Sanjiv Duggal

Indian-born manager enjoys investing in his native country "at this exciting time."
by Diana Cawfield | 18 Jun 10 | E-mail Article to a Friend     Print 

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China offers insights into the Indian market, says Sanjiv Duggal, the lead manager ofHSBC Indian Equity. "India is one of the biggest economies in the world, and they're following a very similar group pattern -- though India lags China by 10 to 15 years," the Singapore-based Duggal says. He says that while "China is now starting to age, India's got a big, young population."

Duggal, 46, is investments director at Halbis Capital Management (Singapore) Ltd. He has managed the Indian equity mandate since its inception in October 2009. He is one of a team of three managers and one analyst who are responsible for about $5 billion in total assets under management, mostly in Indian equities.

Making macroeconomic calls is a key element of the team's investment strategy. "We're looking to add about 50% of value from sector selection," Duggal says. Two-thirds of the Indian economy is driven by consumption, he says, so the team's macro investment themes are largely driven by demographics.

One of the fund's top holdings, Maruti Suzuki India Ltd., a subsidiary of Suzuki Motor Corp. of Japan, illustrates the play on consumption, especially discretionary consumption. "Maruti Suzuki has over 50% of the market share in India for cars," says Duggal. "They're a cash-rich company and have a very extensive distribution network over most of India, which is a competitive advantage."

Fitting into the same demographic theme are companies that are active in residential real estate. These firms, says Duggal, will benefit from "a big, young population, a move toward urbanization, and rising per-capita income, growing at 10% per annum."

Infrastructure, an area where Duggal says India is lagging, is another investment theme. "There needs to be a lot more investment into things like roads, and we're starting to see that pick up again."

 
Sanjiv Duggal

Duggal's Indian equity mandate typically holds 50 to 60 stocks, with no individual stock holding representing more than 10% of the overall fund. Employing a blend of growth and value disciplines, the firm invests primarily in larger-capitalization stocks, limiting its exposure to mid-cap companies to 12.5% of the portfolio. Duggal's favoured market benchmark for the fund is the S&P/IFCI Index because, he says, it's broader and more diversified.

The fund will tend to be fully invested, though the cash reserve might go up to 10% if the markets are more volatile, he says. Based on Duggal's experience with an Indian mandate launched in Luxembourg 14 years ago, the average portfolio turnover should be roughly 35% to 40%.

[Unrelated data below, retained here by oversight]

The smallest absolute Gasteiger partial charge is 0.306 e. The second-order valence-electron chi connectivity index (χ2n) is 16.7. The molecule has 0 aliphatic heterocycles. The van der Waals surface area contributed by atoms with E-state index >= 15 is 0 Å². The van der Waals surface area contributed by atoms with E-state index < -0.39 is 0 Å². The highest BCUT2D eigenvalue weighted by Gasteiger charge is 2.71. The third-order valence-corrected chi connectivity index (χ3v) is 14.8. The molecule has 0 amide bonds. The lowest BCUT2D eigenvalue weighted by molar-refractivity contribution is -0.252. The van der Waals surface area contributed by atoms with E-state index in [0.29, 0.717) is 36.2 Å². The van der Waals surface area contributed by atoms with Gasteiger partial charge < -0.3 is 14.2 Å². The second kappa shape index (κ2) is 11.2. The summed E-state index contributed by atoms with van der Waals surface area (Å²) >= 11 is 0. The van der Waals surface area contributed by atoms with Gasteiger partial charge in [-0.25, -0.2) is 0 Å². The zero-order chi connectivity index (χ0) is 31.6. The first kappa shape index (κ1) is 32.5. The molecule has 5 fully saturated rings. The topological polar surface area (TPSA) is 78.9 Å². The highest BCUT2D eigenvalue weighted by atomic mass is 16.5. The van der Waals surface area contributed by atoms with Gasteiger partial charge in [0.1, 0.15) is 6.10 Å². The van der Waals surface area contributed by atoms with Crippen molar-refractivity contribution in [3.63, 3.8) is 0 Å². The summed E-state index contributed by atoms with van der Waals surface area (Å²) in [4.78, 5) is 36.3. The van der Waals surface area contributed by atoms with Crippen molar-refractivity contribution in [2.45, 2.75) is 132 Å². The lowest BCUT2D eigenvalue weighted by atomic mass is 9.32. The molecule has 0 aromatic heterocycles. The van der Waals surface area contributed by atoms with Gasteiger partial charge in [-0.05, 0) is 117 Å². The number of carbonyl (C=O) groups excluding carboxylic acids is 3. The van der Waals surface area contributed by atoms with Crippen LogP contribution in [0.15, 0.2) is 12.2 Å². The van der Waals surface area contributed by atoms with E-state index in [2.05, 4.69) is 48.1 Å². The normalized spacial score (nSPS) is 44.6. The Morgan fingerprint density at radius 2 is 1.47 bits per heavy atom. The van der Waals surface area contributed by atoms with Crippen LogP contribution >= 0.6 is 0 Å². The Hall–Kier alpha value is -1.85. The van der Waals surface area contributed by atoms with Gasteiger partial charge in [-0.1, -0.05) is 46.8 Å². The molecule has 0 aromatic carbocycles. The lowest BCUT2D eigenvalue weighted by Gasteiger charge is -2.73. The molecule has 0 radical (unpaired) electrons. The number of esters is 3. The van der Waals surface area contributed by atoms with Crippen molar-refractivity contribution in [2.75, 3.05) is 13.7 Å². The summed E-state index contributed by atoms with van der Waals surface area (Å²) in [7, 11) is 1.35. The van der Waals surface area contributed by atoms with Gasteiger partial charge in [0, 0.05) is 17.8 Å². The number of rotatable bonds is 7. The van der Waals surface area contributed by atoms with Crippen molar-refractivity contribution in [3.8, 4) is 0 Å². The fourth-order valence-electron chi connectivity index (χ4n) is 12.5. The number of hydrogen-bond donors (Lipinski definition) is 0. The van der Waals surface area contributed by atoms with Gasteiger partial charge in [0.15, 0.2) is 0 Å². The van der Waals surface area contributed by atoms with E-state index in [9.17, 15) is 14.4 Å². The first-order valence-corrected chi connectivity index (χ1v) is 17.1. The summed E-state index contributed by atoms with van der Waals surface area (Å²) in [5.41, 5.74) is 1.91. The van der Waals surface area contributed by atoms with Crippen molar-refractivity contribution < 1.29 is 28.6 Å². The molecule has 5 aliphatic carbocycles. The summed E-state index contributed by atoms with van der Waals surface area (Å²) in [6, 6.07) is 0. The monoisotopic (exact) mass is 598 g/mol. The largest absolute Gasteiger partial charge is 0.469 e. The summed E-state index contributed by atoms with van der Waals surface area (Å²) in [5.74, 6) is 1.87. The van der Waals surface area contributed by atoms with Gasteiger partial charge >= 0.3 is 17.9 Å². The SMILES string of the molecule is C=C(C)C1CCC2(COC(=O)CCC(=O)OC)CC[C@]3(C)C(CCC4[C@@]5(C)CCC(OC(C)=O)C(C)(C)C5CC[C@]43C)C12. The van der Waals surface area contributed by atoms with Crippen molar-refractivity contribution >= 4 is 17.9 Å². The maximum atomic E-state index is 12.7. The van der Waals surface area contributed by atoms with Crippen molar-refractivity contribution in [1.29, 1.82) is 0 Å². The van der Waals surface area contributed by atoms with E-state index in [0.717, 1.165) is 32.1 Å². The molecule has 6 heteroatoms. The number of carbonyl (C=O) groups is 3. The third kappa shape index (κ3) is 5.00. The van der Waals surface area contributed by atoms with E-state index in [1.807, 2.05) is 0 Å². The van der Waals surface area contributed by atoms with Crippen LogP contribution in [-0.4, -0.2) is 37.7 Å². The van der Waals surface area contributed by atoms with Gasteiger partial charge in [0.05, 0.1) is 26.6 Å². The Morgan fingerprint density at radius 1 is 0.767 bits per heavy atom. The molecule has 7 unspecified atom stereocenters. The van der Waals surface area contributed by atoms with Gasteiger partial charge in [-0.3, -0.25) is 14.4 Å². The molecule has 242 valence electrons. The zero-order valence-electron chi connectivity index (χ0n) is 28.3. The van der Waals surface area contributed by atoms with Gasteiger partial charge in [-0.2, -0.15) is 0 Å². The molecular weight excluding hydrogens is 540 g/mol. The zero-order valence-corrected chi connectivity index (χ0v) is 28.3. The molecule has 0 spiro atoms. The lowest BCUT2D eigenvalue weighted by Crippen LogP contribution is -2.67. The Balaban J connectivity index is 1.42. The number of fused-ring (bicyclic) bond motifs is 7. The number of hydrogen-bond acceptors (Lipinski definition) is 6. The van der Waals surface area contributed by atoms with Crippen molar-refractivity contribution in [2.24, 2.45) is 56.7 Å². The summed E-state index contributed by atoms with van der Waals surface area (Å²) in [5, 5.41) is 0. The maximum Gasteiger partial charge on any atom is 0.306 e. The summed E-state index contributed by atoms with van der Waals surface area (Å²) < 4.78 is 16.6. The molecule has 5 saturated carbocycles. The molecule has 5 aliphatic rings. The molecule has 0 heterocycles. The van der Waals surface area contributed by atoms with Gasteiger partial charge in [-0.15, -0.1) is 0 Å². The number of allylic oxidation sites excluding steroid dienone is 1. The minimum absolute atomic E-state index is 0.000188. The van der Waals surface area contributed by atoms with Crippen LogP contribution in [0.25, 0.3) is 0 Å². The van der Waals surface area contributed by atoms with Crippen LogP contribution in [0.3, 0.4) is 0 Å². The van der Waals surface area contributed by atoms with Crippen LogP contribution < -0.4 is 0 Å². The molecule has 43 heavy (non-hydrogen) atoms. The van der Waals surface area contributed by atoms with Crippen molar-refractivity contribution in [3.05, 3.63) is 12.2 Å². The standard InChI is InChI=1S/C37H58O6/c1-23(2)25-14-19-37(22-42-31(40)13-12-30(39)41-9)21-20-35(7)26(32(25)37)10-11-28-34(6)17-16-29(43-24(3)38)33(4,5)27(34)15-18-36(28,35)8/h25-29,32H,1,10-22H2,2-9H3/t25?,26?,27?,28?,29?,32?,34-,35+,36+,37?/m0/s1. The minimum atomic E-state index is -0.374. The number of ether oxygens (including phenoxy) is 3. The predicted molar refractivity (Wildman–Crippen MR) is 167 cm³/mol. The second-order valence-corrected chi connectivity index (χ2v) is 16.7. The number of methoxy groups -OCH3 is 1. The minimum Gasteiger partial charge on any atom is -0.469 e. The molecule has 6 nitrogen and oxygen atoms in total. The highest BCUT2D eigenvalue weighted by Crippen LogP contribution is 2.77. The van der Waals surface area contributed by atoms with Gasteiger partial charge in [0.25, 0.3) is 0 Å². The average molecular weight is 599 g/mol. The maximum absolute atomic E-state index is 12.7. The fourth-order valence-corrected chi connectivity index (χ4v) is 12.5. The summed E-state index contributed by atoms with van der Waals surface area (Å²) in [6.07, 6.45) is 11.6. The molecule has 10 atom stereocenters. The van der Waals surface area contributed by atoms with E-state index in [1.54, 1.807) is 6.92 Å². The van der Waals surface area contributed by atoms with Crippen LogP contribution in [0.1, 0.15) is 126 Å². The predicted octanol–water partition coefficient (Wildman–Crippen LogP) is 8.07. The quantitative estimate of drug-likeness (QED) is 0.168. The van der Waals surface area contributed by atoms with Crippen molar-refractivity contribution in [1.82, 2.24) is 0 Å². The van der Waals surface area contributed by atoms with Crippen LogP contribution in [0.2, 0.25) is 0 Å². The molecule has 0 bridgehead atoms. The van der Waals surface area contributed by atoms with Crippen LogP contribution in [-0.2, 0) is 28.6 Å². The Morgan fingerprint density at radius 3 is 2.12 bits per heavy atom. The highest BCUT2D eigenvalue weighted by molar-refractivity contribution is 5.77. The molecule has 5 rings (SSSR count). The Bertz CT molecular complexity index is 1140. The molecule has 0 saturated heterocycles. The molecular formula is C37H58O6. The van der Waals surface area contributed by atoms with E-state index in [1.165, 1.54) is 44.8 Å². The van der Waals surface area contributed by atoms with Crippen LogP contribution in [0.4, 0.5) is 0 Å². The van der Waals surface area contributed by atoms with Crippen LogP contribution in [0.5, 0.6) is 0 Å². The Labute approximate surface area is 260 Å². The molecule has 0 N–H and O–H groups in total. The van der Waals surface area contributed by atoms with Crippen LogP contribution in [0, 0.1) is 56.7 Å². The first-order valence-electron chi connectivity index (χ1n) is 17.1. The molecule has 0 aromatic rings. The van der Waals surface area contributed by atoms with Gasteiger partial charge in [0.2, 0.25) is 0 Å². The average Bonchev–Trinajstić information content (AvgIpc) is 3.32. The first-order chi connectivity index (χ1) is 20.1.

Duggal brings to his money-manager role a background in accounting. After taking a one-year foundation course in accountancy in the United Kingdom, he spent four years articling for an accounting firm. He received his designation as a chartered accountant in 1988.

In 1991, he joined an asset-management firm as an internal auditor. He was promoted to fund manager three years later, and joined the emerging-markets team. In April 1996, he joined HSBC in London. He moved to Mumbai in 2002, and then to Singapore in August 2005. Born in India, Duggal enjoys being involved in his country of origin "at this exciting time."

Over the next 10 years, Duggal says that India should grow at 7% to 10% on average. He and his colleagues think the returns on the Indian stock market will be 13% to 15% annually, as measured in U.S. dollars.

Duggal hasn't always been so bullish. "We believe that if we don't understand the market, if it doesn't make sense, then take some money off the table," he says. "In December 2007, we went public, telling people that they should exit Indian equity. In March 2009, we came out again on Bloomberg telling people it was a great opportunity to now come back."

Duggal acknowledges that the market volatility "can be quite tremendous," so they never tell people to come in from a short-term perspective. He personally invested in the firm's Indian mandate 12 years ago when his daughter was born and has yet to sell. "So I've got an 18- to 21-year view. That's long term."



About the Author

Diana Cawfield

Diana Cawfield is an award-winning writer who has been a regular Morningstar contributor since 2000. Her numerous publication credits include the Toronto Star, Advisor's Edge and Chatelaine, as well as the Canadian Securities Institute's online educational services.

Diana Cawfield est une journaliste primée qui prête régulièrement ses talents à Morningstar depuis 2000. Ses nombreuses contributions incluent le Toronto Star, Advisor's Edge et Châtelaine, ainsi que le service d'éducation en ligne de l'Institut canadien des valeurs mobilières.


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